Year 4

Our CIRM funded project have provided strong evidence suggesting microRNAs (miRNA), and in a broader perspective, non-coding RNAs, as essential gene regulators in the self-renewal and pluripotency of embryonic stem cells. Although non-coding RNAs, including miRNAs, do not have protein coding capacity, but they possess strong effects in regulating Using genomic approaches, embryonic stem cell culture and induced pluripotent stem cell culture and molecular biology, we were able to screen for, identify and characterize a number of non-coding RNAs, particularly, microRNAs, as important regulators for stem cell self-renewal and differentiation.Our results can have profound implications on the role of ncRNAs in the generation of induced pluripotent stem cells (iPSCs). Several major progresses have been made for the year 4 of our CIRM funded project. .

Last year, we have successfully carried out a functional screen to identify miRNAs with important roles in regulating ES cell self-renewal. Among the miRNA candidates emerged from this screen, we primarily focused on the functional and mechanistic characterization of several important miRNA regulators for ES cell pluripotency. We investigated roles of miR-34 miRNAs, whose deficiency significantly promotes somatic reprogramming. We studied the role of miR-34 in the epigenetic remodeling during somatic reprogramming. We also studied the function of mir-290-295 cluster, which constitute the majority of miRNA species in the ES cells. We generated ES cell deficient for the mir-290-295 miRNA cluster to characterize its effects on ES cell self-renewal, and we also explored the functional redundancy of the mir-290-295 family miRNAs by functionally characterized related miRNA family, including the mir17-92 miRNAs.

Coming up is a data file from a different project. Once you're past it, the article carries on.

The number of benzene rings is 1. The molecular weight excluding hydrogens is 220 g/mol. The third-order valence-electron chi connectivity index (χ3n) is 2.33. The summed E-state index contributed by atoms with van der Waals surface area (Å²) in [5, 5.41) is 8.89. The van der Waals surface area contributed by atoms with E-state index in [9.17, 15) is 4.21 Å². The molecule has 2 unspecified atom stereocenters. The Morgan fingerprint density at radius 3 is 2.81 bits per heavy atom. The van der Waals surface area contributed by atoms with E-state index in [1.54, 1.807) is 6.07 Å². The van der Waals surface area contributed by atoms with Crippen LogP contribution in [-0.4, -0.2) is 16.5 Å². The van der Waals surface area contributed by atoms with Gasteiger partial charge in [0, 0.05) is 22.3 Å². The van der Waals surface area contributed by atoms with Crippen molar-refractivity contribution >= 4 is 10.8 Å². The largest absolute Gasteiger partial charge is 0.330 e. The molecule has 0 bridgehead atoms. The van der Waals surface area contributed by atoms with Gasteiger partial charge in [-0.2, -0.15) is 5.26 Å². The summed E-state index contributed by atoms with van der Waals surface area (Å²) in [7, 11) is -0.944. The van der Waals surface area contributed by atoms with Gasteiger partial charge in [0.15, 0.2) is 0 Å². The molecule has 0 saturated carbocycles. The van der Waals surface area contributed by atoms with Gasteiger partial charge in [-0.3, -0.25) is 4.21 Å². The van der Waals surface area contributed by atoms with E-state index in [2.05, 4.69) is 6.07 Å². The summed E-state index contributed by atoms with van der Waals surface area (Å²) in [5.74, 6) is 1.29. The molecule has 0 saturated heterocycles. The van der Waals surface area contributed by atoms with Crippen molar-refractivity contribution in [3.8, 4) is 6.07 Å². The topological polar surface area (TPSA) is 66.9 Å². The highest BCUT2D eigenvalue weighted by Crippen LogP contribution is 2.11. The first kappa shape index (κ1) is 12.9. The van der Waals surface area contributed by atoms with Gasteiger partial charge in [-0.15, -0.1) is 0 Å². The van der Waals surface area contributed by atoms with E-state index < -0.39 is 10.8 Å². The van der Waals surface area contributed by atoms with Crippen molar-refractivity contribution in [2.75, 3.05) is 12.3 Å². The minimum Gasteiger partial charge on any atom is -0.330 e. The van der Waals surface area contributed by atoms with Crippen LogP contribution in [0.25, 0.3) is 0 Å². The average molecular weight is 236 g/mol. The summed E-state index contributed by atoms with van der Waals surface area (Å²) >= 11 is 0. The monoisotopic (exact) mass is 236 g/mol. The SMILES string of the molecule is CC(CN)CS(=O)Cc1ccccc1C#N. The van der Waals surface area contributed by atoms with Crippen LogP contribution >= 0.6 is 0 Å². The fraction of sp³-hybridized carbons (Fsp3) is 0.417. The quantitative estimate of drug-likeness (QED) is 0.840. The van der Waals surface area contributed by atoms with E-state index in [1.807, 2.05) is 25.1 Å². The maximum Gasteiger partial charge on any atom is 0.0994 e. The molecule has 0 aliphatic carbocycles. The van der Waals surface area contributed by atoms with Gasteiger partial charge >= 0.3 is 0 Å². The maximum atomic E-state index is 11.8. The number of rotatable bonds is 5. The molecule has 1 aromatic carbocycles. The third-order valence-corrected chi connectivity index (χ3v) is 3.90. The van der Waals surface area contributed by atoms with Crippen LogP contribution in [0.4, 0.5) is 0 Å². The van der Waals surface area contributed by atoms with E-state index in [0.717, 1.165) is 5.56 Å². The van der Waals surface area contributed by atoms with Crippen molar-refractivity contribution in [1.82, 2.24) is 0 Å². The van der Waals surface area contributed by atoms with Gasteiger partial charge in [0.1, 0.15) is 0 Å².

In the previous funding period, we also carried out a screen to identify miRNAs or non-coding RNA with important roles in regulating ES cell differentiation. Here, we functionally characterized the effects of miR-meso in mesoderm differentiation both in vitro and in vivo, using teratoma assays and KO ES cells. In addition, we identified a long ncRNA that exhibit an interesting pattern of expression during ES cell differentiation. We characterized its unique expression alteration during ES cell differentiation, and we are currently generating the knockout ES cells for this long ncRNA to further investigate its function. Finally, we characterized miRNA expression profiles during ES cell to Epiblast stem cell differentiation, and identified additional candidate miRNAs that regulate the exit of pluripotency of ES cells during their differentiation.

Finally, we successfully established the biological system to generate human iPSCs from human dermal fibroblasts, and will use this system to explore the role of specific ncRNAs in human somatic reprogramming. Our previous results using mouse ES cells and iPSCs have prepared us well in exploring the significance of our finding in human. This will be a main focus to achieve in our last funding period.